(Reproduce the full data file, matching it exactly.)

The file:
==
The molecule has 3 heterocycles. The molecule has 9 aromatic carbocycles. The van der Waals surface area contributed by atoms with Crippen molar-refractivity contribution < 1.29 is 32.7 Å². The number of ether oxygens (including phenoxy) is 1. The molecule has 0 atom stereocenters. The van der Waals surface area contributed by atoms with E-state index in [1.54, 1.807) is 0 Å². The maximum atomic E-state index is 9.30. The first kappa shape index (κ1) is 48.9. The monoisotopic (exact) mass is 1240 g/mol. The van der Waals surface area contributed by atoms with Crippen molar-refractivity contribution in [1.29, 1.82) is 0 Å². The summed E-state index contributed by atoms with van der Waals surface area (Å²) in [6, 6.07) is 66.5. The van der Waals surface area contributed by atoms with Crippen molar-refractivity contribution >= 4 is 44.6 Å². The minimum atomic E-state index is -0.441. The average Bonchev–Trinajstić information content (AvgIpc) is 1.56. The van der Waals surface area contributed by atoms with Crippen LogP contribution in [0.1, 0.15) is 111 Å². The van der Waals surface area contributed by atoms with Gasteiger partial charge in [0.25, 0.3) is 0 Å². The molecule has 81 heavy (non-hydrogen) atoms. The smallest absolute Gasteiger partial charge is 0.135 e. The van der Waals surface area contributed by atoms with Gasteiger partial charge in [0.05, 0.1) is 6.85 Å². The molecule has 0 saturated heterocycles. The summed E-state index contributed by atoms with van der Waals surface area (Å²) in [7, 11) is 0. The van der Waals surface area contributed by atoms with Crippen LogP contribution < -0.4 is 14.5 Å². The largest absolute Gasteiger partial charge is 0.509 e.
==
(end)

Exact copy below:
The molecule has 3 heterocycles. The molecule has 9 aromatic carbocycles. The van der Waals surface area contributed by atoms with Crippen molar-refractivity contribution < 1.29 is 32.7 Å². The number of ether oxygens (including phenoxy) is 1. The molecule has 0 atom stereocenters. The van der Waals surface area contributed by atoms with E-state index in [1.54, 1.807) is 0 Å². The maximum atomic E-state index is 9.30. The first kappa shape index (κ1) is 48.9. The monoisotopic (exact) mass is 1240 g/mol. The van der Waals surface area contributed by atoms with Crippen molar-refractivity contribution in [1.29, 1.82) is 0 Å². The summed E-state index contributed by atoms with van der Waals surface area (Å²) in [6, 6.07) is 66.5. The van der Waals surface area contributed by atoms with Crippen molar-refractivity contribution >= 4 is 44.6 Å². The minimum atomic E-state index is -0.441. The average Bonchev–Trinajstić information content (AvgIpc) is 1.56. The van der Waals surface area contributed by atoms with Crippen LogP contribution in [0.1, 0.15) is 111 Å². The van der Waals surface area contributed by atoms with Gasteiger partial charge in [0.25, 0.3) is 0 Å². The molecule has 81 heavy (non-hydrogen) atoms. The smallest absolute Gasteiger partial charge is 0.135 e. The van der Waals surface area contributed by atoms with Gasteiger partial charge in [0.05, 0.1) is 6.85 Å². The molecule has 0 saturated heterocycles. The summed E-state index contributed by atoms with van der Waals surface area (Å²) in [7, 11) is 0. The van der Waals surface area contributed by atoms with Crippen LogP contribution < -0.4 is 14.5 Å². The largest absolute Gasteiger partial charge is 0.509 e.